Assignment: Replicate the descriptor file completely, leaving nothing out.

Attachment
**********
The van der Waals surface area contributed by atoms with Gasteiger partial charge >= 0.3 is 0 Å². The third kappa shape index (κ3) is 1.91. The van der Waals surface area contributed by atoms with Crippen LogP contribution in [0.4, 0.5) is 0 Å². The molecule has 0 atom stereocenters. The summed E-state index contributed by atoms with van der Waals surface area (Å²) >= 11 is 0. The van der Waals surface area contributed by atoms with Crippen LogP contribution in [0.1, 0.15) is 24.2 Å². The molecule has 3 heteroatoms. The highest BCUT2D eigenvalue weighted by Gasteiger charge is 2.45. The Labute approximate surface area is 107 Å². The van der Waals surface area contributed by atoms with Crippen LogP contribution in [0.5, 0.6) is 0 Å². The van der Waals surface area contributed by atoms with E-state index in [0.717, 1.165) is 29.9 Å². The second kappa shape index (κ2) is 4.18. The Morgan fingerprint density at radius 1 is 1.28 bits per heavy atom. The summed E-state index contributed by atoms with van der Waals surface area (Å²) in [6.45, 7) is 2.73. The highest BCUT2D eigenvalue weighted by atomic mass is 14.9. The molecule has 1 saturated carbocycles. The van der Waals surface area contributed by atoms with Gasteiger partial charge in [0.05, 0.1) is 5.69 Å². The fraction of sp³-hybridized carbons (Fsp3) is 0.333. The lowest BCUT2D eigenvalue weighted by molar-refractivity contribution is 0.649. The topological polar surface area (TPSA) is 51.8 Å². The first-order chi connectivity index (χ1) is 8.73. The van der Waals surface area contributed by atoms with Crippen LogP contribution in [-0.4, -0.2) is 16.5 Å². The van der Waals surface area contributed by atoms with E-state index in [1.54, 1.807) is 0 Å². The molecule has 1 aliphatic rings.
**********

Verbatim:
The van der Waals surface area contributed by atoms with Gasteiger partial charge >= 0.3 is 0 Å². The third kappa shape index (κ3) is 1.91. The van der Waals surface area contributed by atoms with Crippen LogP contribution in [0.4, 0.5) is 0 Å². The molecule has 0 atom stereocenters. The summed E-state index contributed by atoms with van der Waals surface area (Å²) >= 11 is 0. The van der Waals surface area contributed by atoms with Crippen LogP contribution in [0.1, 0.15) is 24.2 Å². The molecule has 3 heteroatoms. The highest BCUT2D eigenvalue weighted by Gasteiger charge is 2.45. The Labute approximate surface area is 107 Å². The van der Waals surface area contributed by atoms with Crippen LogP contribution in [0.5, 0.6) is 0 Å². The van der Waals surface area contributed by atoms with E-state index in [0.717, 1.165) is 29.9 Å². The second kappa shape index (κ2) is 4.18. The Morgan fingerprint density at radius 1 is 1.28 bits per heavy atom. The summed E-state index contributed by atoms with van der Waals surface area (Å²) in [6.45, 7) is 2.73. The highest BCUT2D eigenvalue weighted by atomic mass is 14.9. The molecule has 1 saturated carbocycles. The van der Waals surface area contributed by atoms with Gasteiger partial charge in [0.05, 0.1) is 5.69 Å². The fraction of sp³-hybridized carbons (Fsp3) is 0.333. The lowest BCUT2D eigenvalue weighted by molar-refractivity contribution is 0.649. The topological polar surface area (TPSA) is 51.8 Å². The first-order chi connectivity index (χ1) is 8.73. The van der Waals surface area contributed by atoms with Crippen LogP contribution in [-0.4, -0.2) is 16.5 Å². The van der Waals surface area contributed by atoms with E-state index in [1.54, 1.807) is 0 Å². The molecule has 1 aliphatic rings.